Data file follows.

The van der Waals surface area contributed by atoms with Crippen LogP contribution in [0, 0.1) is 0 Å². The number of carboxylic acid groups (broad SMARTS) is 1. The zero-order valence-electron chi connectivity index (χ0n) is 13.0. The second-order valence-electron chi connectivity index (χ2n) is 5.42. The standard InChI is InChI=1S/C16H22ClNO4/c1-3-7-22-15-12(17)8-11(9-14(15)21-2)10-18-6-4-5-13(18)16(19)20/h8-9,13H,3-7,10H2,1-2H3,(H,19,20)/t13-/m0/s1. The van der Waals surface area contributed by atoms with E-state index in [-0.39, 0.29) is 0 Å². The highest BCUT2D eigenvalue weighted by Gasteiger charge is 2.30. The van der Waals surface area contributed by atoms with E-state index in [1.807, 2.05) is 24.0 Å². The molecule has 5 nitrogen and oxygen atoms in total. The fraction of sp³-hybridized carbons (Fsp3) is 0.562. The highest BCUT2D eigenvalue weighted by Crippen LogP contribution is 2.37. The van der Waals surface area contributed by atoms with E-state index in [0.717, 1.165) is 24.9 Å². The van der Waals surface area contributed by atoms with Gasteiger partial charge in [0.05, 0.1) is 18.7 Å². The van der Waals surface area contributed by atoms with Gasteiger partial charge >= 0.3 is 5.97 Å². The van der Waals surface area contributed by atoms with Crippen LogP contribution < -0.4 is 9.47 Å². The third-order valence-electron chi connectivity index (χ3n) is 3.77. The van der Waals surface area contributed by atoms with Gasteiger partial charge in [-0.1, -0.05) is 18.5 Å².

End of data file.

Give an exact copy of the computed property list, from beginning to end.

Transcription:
The van der Waals surface area contributed by atoms with Crippen LogP contribution in [0, 0.1) is 0 Å². The number of carboxylic acid groups (broad SMARTS) is 1. The zero-order valence-electron chi connectivity index (χ0n) is 13.0. The second-order valence-electron chi connectivity index (χ2n) is 5.42. The standard InChI is InChI=1S/C16H22ClNO4/c1-3-7-22-15-12(17)8-11(9-14(15)21-2)10-18-6-4-5-13(18)16(19)20/h8-9,13H,3-7,10H2,1-2H3,(H,19,20)/t13-/m0/s1. The van der Waals surface area contributed by atoms with E-state index in [-0.39, 0.29) is 0 Å². The highest BCUT2D eigenvalue weighted by Gasteiger charge is 2.30. The van der Waals surface area contributed by atoms with E-state index in [1.807, 2.05) is 24.0 Å². The molecule has 5 nitrogen and oxygen atoms in total. The fraction of sp³-hybridized carbons (Fsp3) is 0.562. The highest BCUT2D eigenvalue weighted by Crippen LogP contribution is 2.37. The van der Waals surface area contributed by atoms with E-state index in [0.717, 1.165) is 24.9 Å². The van der Waals surface area contributed by atoms with Gasteiger partial charge in [0.05, 0.1) is 18.7 Å². The van der Waals surface area contributed by atoms with Gasteiger partial charge >= 0.3 is 5.97 Å². The van der Waals surface area contributed by atoms with Crippen LogP contribution < -0.4 is 9.47 Å². The third-order valence-electron chi connectivity index (χ3n) is 3.77. The van der Waals surface area contributed by atoms with Gasteiger partial charge in [-0.1, -0.05) is 18.5 Å².